Wednesday, April 28, 2010

Webb Telescope Passes Mission Design Review Milestone

NASA's Northrop Grumman-built James Webb Space Telescope has passed its most significant mission milestone to date, the Mission Critical Design Review, or MCDR. This signifies the integrated observatory will meet all science and engineering requirements for its mission.

"I'm delighted by this news and proud of the Webb program's great technical achievements," said Eric Smith, Webb telescope program scientist at NASA Headquarters in Washington.

"The independent team conducting the review confirmed the designs, hardware and test plans for Webb will deliver the fantastic capabilities always envisioned for NASA's next major space observatory. The scientific successor to Hubble is making great progress."

NASA's Goddard Space Flight Center, in Greenbelt, Md., manages the mission. Northrop Grumman, Redondo Beach, Calif., is leading the design and development effort.

"This program landmark is the capstone of seven years of intense, focused effort on the part of NASA, Northrop Grumman and our program team members," said David DiCarlo, sector vice president and general manager of Northrop Grumman Space Systems.

"We have always had high confidence that our observatory design would meet the goals of this pioneering science mission. This achievement testifies to that, as well as to our close working partnership with NASA."

The MCDR encompassed all previous design reviews including the Integrated Science Instrument Module review in March 2009; the Optical Telescope Element review completed in October 2009; and the Sunshield review completed in January 2010. The project schedule will undergo a review during the next few months.

The spacecraft design, which passed a preliminary review in 2009, will continue toward final approval next year.

The review also brought together multiple modeling and analysis tools. Because the observatory is too large for validation by actual testing, complex models of how it will behave during launch and in space environments are being integrated. The models are compared with prior test and review results from the observatory's components.

Although the MCDR approved the telescope design and gave the official go-ahead for manufacturing, hardware development on the mirror segments has been in progress for several years.

Eighteen primary mirror segments are in the process of cryo-polishing and testing at Ball Aerospace in Huntsville, Ala. Manufacturing on the backplane, the structure that supports the mirror segments, is well underway at Alliant Techsystems, or ATK, in Magna, Utah.

This month ITT Corp. in Rochester, N.Y., demonstrated robotic mirror installation equipment designed to position segments on the backplane. The segments' position will be fine-tuned to tolerances of a fraction of the width of a human hair. The telescope's sunshield moved into its fabrication and testing phase earlier this year.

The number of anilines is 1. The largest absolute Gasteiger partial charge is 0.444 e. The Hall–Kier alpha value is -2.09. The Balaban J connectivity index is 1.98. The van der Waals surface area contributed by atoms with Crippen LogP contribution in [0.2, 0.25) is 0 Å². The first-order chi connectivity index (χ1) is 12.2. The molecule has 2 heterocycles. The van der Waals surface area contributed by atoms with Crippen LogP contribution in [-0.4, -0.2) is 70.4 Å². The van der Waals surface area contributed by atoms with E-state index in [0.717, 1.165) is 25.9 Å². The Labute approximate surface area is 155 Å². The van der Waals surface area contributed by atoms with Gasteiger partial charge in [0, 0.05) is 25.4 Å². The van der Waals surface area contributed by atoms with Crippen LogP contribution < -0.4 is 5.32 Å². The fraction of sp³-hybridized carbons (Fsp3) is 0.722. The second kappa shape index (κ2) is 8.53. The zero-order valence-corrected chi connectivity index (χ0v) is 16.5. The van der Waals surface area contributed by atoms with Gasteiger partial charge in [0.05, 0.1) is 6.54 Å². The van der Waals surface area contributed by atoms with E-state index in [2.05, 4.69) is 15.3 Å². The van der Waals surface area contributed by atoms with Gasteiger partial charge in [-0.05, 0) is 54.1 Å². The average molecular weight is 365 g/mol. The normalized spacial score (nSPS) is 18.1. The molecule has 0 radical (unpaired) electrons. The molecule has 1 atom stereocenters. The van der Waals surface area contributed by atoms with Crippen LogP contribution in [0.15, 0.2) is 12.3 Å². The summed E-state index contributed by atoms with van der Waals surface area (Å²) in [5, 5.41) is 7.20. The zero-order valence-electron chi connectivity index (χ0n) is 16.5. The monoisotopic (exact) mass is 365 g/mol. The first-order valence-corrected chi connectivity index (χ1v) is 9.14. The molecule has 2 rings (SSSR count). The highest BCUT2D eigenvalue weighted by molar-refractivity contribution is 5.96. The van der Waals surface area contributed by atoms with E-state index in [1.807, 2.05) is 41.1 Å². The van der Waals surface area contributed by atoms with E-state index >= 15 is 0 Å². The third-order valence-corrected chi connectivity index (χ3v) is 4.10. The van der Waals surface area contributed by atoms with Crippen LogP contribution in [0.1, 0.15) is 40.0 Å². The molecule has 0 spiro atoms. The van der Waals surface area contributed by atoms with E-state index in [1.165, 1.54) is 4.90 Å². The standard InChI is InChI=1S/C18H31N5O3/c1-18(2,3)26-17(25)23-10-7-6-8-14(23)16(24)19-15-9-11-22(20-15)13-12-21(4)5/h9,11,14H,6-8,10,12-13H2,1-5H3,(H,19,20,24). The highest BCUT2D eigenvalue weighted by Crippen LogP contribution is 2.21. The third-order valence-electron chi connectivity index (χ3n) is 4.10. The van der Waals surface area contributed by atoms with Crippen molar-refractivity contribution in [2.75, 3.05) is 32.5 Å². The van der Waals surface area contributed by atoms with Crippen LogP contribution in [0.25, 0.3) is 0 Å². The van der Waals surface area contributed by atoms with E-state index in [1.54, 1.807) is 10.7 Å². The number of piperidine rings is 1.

The three major elements of Webb - the Integrated Science Instrument Module, Optical Telescope Element and the spacecraft itself - will proceed through hardware production, assembly and testing prior to delivery for observatory integration and testing scheduled to begin in 2012.

The Webb is the premier next-generation space observatory for exploring deep space phenomena from distant galaxies to nearby planets and stars.

The telescope will provide clues about the formation of the universe and the evolution of our own solar system, from the first light after the Big Bang to the formation of star systems capable of supporting life on planets like Earth. The telescope is a joint project of NASA, the European Space Agency and the Canadian Space Agency.

Wednesday, April 21, 2010

NASA Administrator Visits Marshall's X-Ray and Cryogenic Facility

NASA Administrator Charles Bolden, second from right, listens as Dave Chaney, right, a principle optical engineer for Ball Aerospace Technologies Corp. in Boulder, Colo., explains how the James Webb Space Telescope mirror segments are tested in the Marshall Space Flight Center's X-ray and Cryogenic Facility, or XRCF, in Building 4718. From front are Helen Cole, Webb telescope activities project manager at Marshall; Charles Scales, NASA associate deputy administrator; and Robert Lightfoot, Marshall center director.

The XRCF at the Marshall Center is the world's largest X-ray telescope test facility and a unique, cryogenic, clean room optical test facility. Cryogenic testing will take place in a 7,600 cubic foot helium cooled vacuum chamber, chilling the Webb flight mirror from room temperature down to frigid -414 degrees Fahrenheit. While the mirrors change temperature, test engineers will precisely measure their structural stability to ensure they will perform as designed once they are operating in the extreme temperatures of space.

NASA's James Webb Space Telescope is a large, infrared-optimized space telescope that will be the premier observatory of the next decade. It will study every phase in the history of our Universe, ranging from the first luminous glows after the Big Bang, to the formation of solar systems capable of supporting life on planets like Earth, to the evolution of our own Solar System. Its instruments will be designed to work primarily in the infrared range of the electromagnetic spectrum, with some capability in the visible range.

Northrop Grumman is the prime contractor for the Webb telescope, leading a design and development team under contract to the Goddard Center.

The James Webb Space Telescope is expected to launch in 2013. NASA's Goddard Space Flight Center in Greenbelt, Md. is managing the overall development effort for the Webb telescope. The telescope is a joint project of NASA and many U.S. partners, the European Space Agency and the Canadian Space Agency. (NASA/MSFC/David Higginbotham)

Saturday, April 10, 2010

Picture of the Day #6

Caption: Goddard technicians working with the ISIM Test Structure or ITS. ISIM will sit atop this during space environmental testing.

Credit: NASA, Chris Gunn

Tuesday, April 6, 2010

Viewpoint: The Two Pillars of NASA